and Germany interpret ICAO’s requirements on ELTs entirely
differently. Germany mandates aviation-certified 406 mHz ELTs for
all aircraft, Holland requires fixed, portable or manually-activated
ELTs or PLBs – personal locator beacons – for international flights,
while the French demand either 406 mHz ELTs or PLBs in all aircraft
in French airspace. Britain has exempted general aviation aircraft
from carrying fixed ELTs. Other European states are leaving the
matter to EASA, which hopes to find a Europe-wide solution by 2012.
Dr Michael Erb, managing director of AOPA-Germany, says:
“Unfortunately the German Ministry of Transport has stressed to us
that it does not want to move away from its ELT regulations,
whatever EASA may decide. They have, however, confirmed that
portable aviation-certified 406 mHz ELTs are acceptable, and only
aircraft certified after October 1st 2009 are required to have fixed
ELTs. Having a portable ELT means it is not necessary to obtain an
EASA ‘minor modification’ approval, which clearly reduces costs.
Portable solutions cost well under €1,000.
“The situation is confusing and unacceptable. AOPA is asking all
authorities to make no rulings on ELTs until EASA has had a chance
to create a Europe-wide solution.”
EASA: ‘We’ll listen to GA…’
EASA’s executive director Patrick Goudou has announced that
‘dedicated focal points’ for general aviation are being established
at EASA, with Matthias Borgmeier nominated as the contact man for
what Mr Goudou calls ‘non-commercial GA’ and Willy Sigl the man to
talk to for ‘commercial, business and other GA’.
Mr Goudou says: “The purpose of my decision is to further enable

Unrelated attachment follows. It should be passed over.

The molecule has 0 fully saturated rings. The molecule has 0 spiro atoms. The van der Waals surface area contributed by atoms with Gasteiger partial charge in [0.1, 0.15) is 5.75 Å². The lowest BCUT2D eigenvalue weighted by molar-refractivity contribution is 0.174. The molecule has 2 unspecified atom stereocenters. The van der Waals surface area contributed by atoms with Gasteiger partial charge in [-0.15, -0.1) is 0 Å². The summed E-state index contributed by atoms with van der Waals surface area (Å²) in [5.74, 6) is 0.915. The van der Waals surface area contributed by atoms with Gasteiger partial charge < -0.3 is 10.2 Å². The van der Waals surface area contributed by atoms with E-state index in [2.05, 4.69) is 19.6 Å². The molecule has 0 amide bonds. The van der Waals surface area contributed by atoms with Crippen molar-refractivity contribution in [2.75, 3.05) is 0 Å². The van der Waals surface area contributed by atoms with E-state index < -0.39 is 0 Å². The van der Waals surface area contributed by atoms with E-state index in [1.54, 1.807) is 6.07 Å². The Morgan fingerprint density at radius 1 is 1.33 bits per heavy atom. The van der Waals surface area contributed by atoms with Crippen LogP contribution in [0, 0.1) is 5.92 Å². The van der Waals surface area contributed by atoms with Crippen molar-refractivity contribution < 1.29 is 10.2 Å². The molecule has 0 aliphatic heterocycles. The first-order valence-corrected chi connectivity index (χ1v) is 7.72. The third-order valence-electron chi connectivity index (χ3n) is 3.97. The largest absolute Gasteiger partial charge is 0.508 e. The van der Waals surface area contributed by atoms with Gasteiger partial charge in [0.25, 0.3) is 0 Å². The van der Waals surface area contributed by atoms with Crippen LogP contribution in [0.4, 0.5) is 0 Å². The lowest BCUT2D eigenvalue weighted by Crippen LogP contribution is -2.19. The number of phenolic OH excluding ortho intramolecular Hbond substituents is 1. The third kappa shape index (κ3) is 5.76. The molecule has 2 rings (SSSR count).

stakeholders’ involvement in the development of the Agency’s
policies for general and business aviation.”
Both men work in the Rulemaking Directorate, which has been
criticised for paying lip service to the idea of consultation with
industry, but not really acting on industry’s concerns.
Raid on Reggio
AOPA-Malta is small but active. Last month it organised a flight out
to Reggio Calabria in Italy for its members. The flight consisted of
five Maltese aircraft, a Diamond DA40, a Diamond DVB20, a Cessna
172, an Aero Commander 112 and a Beech Baron, all flown by Maltese
crews. Northern Europeans might be interested to know that the
weather was CAVOK as usual at this time of year. Dr. Ivan X Gatt,
president of AOPA-Malta, was responsible for the trip’s logistics
and has promised similarly planned flyouts in the coming month. The
stated reason for the trip was to improve navigational skills, but
Dr Gatt points out that improving the brotherhood of pilots is
equally important. “Special thanks go to MIA for organising our
flawless land-based transport, MATS ATC for their unfailing
patience, and the airport officials at Reggio Calabria,” he says.
Malta itself is well worth a flying visit at any time of years, and
AOPA-Malta will be pleased to provide information to GA pilots.